We have written often in the past several months about the new FLSA overtime rules that were scheduled to go into effect in little more than a week, dramatically increasing the salary thresholds for "white collar" exemptions and also providing for automatic increases for those thresholds.
In our most recent piece about the important decisions employers had to make by the effective date of December 1, 2016, careful readers noticed a couple of peculiar words -- "barring ... a last-minute injunction."
On November 22, 2016, a federal judge in the Eastern District of Texas entered just such an injunction, enjoining the Department of Labor from implementing the new rules on a nationwide basis.
“The court determines that the state plaintiffs have satisfied all prerequisites for a preliminary injunction,” wrote United States District Court Judge Amos Mazzant III. "The state plaintiffs have established a prima facie case that the Department’s salary level under the final rule and the automatic updating mechanism are without statutory authority.”
The state plaintiffs had argued that the Department of Labor usurped Congress' authority in establishing new salary thresholds. Finding that the Department had overstepped its bounds, Judge Mazzant wrote, “If Congress intended the salary requirement to supplant the duties test, then Congress and not the department, should make that change."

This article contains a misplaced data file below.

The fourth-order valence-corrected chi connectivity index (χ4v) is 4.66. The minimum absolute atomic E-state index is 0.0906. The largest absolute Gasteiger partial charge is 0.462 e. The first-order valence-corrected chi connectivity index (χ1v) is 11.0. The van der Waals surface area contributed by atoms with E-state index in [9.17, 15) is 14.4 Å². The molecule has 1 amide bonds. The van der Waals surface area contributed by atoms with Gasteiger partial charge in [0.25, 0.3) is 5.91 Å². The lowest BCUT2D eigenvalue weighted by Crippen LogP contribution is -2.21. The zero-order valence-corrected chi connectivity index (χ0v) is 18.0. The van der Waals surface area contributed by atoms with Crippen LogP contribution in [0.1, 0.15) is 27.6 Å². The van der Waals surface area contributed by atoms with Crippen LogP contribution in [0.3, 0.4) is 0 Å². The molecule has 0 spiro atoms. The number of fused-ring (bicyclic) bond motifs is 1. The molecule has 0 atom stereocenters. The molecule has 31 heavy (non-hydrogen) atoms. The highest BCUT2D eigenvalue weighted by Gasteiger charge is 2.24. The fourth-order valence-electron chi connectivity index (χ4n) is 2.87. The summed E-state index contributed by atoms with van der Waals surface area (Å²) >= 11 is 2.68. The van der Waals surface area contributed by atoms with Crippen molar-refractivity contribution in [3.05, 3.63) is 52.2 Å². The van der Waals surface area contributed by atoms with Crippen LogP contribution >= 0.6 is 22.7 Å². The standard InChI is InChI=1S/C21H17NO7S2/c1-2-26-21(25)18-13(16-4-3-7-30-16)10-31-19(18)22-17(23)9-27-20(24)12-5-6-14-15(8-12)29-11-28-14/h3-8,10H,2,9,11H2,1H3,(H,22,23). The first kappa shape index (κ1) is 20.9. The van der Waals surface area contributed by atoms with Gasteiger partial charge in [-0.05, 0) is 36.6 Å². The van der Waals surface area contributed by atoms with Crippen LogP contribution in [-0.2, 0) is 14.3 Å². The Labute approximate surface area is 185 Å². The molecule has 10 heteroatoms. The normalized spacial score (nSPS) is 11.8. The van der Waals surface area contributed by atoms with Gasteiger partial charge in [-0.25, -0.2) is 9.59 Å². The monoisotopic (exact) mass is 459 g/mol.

The injunction could leave employers in a state of limbo for weeks, months and perhaps longer as injunctions often do not resolve cases and, instead, lead to lengthy appeals. Here, though, the injunction could spell the quick death to the new rules should the Department choose not to appeal the decision in light of the impending Donald Trump presidency. We will continue to monitor this matter as it develops.
To the extent that employers have not already increased exempt employees' salaries or converted them to non-exempt positions, the injunction will at the very least allow employers to postpone those changes. And, depending on the final resolution of this issue, it is possible they may never need to implement them.
The last-minute injunction puts some employers in a difficult position, though -- those that already implemented changes in anticipation of the new rules or that informed employees that they will receive salary increases or will be converted to non-exempt status effective December 1, 2016.
Whether employers can reverse salary increases they have already implemented is an issue that should be addressed carefully with legal guidance.
As for those employers that informed employees of changes that would go into effect on December 1, 2016, they, too, should seek legal guidance as to how to communicate with employees that those announced changes will not go into effect at that time.
While the FLSA rules are now enjoined, employers must now be mindful not only of morale issues that might result from not providing employees with raises that were implemented or announced, but also of potential breach of contract claims.